Day 1: Our First Drive, From Chennai to Tirupati

0 Posted by - March 16, 2014 - Culture, Rearview Mirror
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On the first day of our journey we traveled from Chennai to Tirupati and visited many places of history, spirituality, politics, culture and religion. All these factors have a huge influence on the contemporary Indian society.

We visited the birthplace of Christianity in India, and the birthplace of British rule in India – and realised the two aren’t related!

We visited one of the holiest temples in India, which is one of the most visited and richest temples in the world.

We met three very different people – Reddy AmmaVijay Naidu, and K Srinivas Raju – each in three very different places in life – yet found a common bond of faith, self-belief, and humility in them.

We also visited the ancient Chandragiri Fort and the Kalahasti Temple.

Our first leg done, we’re delighted by the way its begun. And we’ve only just started!

Origin: Chennai
Destination: Tirupati
Distance Covered: 135 kms

States Covered: Tamil Nadu, Andhra Pradesh
Districts Covered: Chennai, Chittoor


St Thomas Mount is a Holy place of international prominence, historical eminence, religious glory and tourist attraction. The ancient Church on the top of St. Thomas Mount has served as the light house for the Portuguese and Armenian ships and vessels in the Bay of Bengal in the 16th and 17th centuries. St Thomas Mount soars some 300 feet (about 91metres) high above the sea level. In keeping with the progressive policies of all religions in today’s world, the Church has also brought in Hindu traditions like a Temple Chariot and Temple Mast into the Church’s architecture. St. Thomas, one of the disciples of Jesus has stayed and prayed on this hill.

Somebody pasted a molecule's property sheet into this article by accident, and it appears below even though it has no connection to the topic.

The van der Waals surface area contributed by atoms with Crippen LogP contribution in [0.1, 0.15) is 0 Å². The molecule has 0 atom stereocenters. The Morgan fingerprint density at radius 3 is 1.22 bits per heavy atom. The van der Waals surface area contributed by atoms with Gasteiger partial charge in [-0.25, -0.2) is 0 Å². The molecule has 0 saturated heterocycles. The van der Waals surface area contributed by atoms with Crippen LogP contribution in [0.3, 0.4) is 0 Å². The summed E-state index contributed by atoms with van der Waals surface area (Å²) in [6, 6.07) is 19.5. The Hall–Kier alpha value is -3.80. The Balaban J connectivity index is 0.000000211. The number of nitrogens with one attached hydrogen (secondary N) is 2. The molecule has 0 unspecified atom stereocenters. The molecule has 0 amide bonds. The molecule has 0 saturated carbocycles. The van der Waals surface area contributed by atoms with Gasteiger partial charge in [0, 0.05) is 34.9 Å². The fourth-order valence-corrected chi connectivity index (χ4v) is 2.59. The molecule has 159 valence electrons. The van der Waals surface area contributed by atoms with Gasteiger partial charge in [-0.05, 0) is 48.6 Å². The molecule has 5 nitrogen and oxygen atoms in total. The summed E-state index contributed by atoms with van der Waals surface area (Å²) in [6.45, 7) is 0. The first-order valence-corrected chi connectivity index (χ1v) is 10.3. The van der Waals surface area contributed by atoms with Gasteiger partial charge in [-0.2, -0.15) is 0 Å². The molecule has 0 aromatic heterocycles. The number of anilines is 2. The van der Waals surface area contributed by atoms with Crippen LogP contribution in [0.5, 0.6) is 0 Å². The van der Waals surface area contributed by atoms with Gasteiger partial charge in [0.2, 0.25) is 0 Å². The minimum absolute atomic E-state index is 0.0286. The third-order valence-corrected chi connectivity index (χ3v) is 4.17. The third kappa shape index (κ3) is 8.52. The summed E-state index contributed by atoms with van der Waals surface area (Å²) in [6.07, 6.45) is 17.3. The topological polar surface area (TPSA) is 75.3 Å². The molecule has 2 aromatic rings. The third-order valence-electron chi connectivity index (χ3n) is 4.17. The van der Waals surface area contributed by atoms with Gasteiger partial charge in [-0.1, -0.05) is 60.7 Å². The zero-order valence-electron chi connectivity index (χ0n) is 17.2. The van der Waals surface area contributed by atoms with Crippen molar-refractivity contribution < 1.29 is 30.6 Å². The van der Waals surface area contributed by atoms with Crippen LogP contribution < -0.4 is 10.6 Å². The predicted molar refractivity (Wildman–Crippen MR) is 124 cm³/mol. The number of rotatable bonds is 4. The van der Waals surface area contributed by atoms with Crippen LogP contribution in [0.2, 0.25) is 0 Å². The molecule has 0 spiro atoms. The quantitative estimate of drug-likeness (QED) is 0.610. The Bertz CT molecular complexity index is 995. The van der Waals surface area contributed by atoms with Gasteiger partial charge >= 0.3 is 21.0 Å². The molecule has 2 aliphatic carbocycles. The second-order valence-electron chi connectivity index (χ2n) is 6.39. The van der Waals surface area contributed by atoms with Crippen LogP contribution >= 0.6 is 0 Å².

In Tirupati we were met by Vijay Naidu a top executive of the Amara Raja Group. We then went to the Tirumala Temple, popularly known as the Tirupati Temple. Vijay Naidu had arranged a viewing of the Teppam Float Festival in the night where the Lord of the Temple and his consort are taken on a float around a temple pond. It was a very rare and great photo op.

Chandragiri Fort: Vijay Naidu showed us around the Fort at the base of Tirumala Hills, and patiently explained its history and importance. The king’s Palace in the fort, is one of the finest examples of Indo-Saracenic architecture of Vijayanagara period, this imposing three storied palace adorned by the crowning towers representing certain Hindu architectural elements, was constructed with stone, brick, lime mortar and is devoid of timber. The central tower that covers durbar hall rises through two storeys.

It is said to be the same venue where Sri Rangaraya granted the site of Fort St. George to the British in 1640. Chandragiri was under the rule of Yadava Naidus for about three centuries and came into control of Vijayanagar rulers in 1367. It came into prominence during Saluva Narasimha Rayalu. Chandragiri was the 4th capital of Vijayanagar Empire, Rayas shifted their capital to here when Golconda sultans attacked Penukonda. In 1646 the fort was annexed to the Golkonda territory and subsequently came under Kingdom of Mysore rule. It went into oblivion from 1792 onwards.

Vijay Naidu had arranged for a private meeting and interview with K Srinivas Raju, executive officer of the Tirumala Tirupati Devasthanam who is the head of the Board of management of the temple. The interview was very interesting as he shared his thoughts with us, on how administration and faith are related!

Later on, we went for dinner to a typically local eatery popularly known as “Reddiamma Mess”. Bhairavi and Mahesh had a long discussion with this lady who has the whole world at her command. Backed by immense self confidence that comes from her own self reliance, Reddy Amma sits authoritatively in her small but popular eatery, and exudes an aura of power that radiates naturally from her face, eyes and body language.

That night, Vijay Naidu ensured that we stayed as his house guest in his house in Tirupati – such is the hospitality of good friends!


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